So you think, pasta is simple. The reality is centuries of Italian invention, industry, agriculture, hunger and politics have shaped pasta into its myriad forms and flavors. Pasta is different all across Italy. In the poorer South, pastas of semolina and water are shaped by hand into chunky peasant forms (ie: orecchiette). In South-Central Italy, the same semolina dough is extruded by machine into simple long shapes and complex short ones, then dried and packaged (ie: spaghetti, rigatoni, penne). North and North-Central Italy – wealthier by far – uses expensive egg yolks and refined flours to make silky ribbons and tiny stuffed shapes (ie: tagliatelle, tortellini). In the far North – cold and under the influence of Germany and Eastern Europe – white flour is often replaced by other starches: bread crumbs, chestnut, buckwheat, and rye (ie: pizzoccheri). The properties of each type of dough and the tastes and traditions of each region also determines what sauce to be used. Choosing the right pasta shape to go with the right sauce is a serious Italian preoccupation.

One of our focuses has always been to serve a variety of handmade pastas, an art that even in Italy is becoming harder to find in restaurants today.  When you have a pasta craving, put your carb-free diet on hold for the day and dive into a bowl of steaming homemade pasta! If you’d like the toothy experience of a thick, handmade spaghetti-like pasta, choose Pici All’Aglione with the simplicity of tomato and garlic sauce garnished with ricotta. For a taste of Tuscany, try Rigatoni Strascicate – literally means the pasta is “dragged through” our classic 12-hour simmered sugo.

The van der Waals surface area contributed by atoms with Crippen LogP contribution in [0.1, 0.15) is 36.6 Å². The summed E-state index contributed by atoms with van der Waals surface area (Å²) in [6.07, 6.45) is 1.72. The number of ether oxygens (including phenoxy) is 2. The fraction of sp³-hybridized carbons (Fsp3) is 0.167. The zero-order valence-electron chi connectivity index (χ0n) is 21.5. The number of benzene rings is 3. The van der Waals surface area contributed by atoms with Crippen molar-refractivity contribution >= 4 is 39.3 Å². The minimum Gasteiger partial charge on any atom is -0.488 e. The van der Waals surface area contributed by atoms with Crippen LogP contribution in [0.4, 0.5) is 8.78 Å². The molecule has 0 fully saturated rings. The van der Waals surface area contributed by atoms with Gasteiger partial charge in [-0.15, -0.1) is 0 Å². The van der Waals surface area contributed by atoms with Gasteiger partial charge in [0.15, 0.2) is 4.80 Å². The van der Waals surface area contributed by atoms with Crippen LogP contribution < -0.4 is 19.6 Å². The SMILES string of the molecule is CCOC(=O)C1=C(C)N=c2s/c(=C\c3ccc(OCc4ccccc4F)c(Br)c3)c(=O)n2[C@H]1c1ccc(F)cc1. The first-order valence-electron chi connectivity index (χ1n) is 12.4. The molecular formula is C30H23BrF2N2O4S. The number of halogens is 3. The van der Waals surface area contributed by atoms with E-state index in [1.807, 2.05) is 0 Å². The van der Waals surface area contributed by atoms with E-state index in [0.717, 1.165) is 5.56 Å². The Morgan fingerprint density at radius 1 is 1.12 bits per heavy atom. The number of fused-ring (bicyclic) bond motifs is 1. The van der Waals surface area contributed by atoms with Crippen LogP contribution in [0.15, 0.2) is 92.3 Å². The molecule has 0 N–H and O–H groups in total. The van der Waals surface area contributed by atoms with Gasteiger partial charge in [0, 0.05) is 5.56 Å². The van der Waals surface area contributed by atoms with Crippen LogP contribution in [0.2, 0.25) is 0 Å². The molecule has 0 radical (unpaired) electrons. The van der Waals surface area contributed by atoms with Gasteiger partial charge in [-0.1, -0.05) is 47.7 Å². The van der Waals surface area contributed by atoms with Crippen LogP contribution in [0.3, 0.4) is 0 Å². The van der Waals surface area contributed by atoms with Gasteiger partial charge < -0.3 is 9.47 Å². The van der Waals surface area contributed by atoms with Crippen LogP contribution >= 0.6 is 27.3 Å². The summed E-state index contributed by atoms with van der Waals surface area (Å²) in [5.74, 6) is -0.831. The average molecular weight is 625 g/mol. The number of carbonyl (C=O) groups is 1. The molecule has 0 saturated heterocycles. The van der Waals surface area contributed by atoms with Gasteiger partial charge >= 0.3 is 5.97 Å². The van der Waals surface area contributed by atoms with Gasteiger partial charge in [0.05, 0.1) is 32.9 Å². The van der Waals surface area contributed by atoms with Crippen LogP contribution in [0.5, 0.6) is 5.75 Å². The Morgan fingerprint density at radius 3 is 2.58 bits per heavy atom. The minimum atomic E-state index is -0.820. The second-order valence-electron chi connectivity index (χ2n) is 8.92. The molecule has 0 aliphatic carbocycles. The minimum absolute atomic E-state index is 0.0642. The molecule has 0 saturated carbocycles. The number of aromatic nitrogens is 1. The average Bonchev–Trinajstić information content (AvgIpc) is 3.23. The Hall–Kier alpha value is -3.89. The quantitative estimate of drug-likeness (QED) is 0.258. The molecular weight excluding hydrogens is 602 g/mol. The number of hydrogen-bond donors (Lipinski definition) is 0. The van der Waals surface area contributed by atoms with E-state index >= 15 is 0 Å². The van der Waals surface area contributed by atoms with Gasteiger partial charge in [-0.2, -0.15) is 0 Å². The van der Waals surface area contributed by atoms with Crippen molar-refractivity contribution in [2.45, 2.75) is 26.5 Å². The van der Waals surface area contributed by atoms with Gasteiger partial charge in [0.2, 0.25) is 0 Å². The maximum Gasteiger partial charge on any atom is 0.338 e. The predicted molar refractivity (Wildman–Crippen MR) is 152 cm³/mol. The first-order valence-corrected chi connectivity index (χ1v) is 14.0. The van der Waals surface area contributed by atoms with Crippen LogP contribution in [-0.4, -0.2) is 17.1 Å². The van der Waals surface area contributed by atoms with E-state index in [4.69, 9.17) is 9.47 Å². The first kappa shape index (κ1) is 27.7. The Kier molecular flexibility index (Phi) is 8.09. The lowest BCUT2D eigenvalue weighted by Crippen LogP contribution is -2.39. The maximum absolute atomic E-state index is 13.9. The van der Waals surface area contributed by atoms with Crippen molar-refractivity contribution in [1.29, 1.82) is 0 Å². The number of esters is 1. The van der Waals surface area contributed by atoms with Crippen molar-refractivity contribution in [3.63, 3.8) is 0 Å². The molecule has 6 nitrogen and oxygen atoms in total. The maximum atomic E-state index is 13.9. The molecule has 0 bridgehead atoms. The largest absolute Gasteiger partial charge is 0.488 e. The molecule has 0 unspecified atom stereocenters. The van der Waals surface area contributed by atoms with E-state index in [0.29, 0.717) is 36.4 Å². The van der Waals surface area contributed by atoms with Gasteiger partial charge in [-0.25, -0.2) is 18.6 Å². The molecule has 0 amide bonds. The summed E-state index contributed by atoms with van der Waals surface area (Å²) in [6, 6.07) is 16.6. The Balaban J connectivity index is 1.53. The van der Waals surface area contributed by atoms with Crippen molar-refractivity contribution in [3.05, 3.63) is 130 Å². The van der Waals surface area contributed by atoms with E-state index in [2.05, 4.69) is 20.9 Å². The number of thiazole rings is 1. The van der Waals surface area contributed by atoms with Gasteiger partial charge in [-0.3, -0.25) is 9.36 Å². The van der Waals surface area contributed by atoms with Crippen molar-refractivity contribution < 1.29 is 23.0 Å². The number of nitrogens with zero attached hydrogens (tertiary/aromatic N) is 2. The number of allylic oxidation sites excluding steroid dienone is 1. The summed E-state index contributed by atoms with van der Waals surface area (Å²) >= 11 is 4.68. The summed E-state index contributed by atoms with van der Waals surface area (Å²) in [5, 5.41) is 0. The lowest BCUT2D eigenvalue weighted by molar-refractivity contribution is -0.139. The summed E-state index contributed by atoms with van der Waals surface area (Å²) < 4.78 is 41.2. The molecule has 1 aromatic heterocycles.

Handmade spinach and ricotta filled tortelloni is a dish we have been serving since we opened with three sauce variations – classic butter and fresh sage; Florentine tomato and cream; or the seasonal corn and roasted mushrooms. Taglierini Alle Vongole (pictured) is a fine egg pasta gently tossed with little neck clams and roasted zucchini, while Cavatelli Neri is pasta flavored with squid ink and extruded through a brass die to form short, twisted cylinders sauced with our house-made fennel sausage, gulf shrimp and diced, fresh tomato. Consumed with a glass of Italian wine, a good plate of pasta is one of life’s little pleasures! Give yourself a mid-week treat, and stop at our bar for a quick flavorful dinner.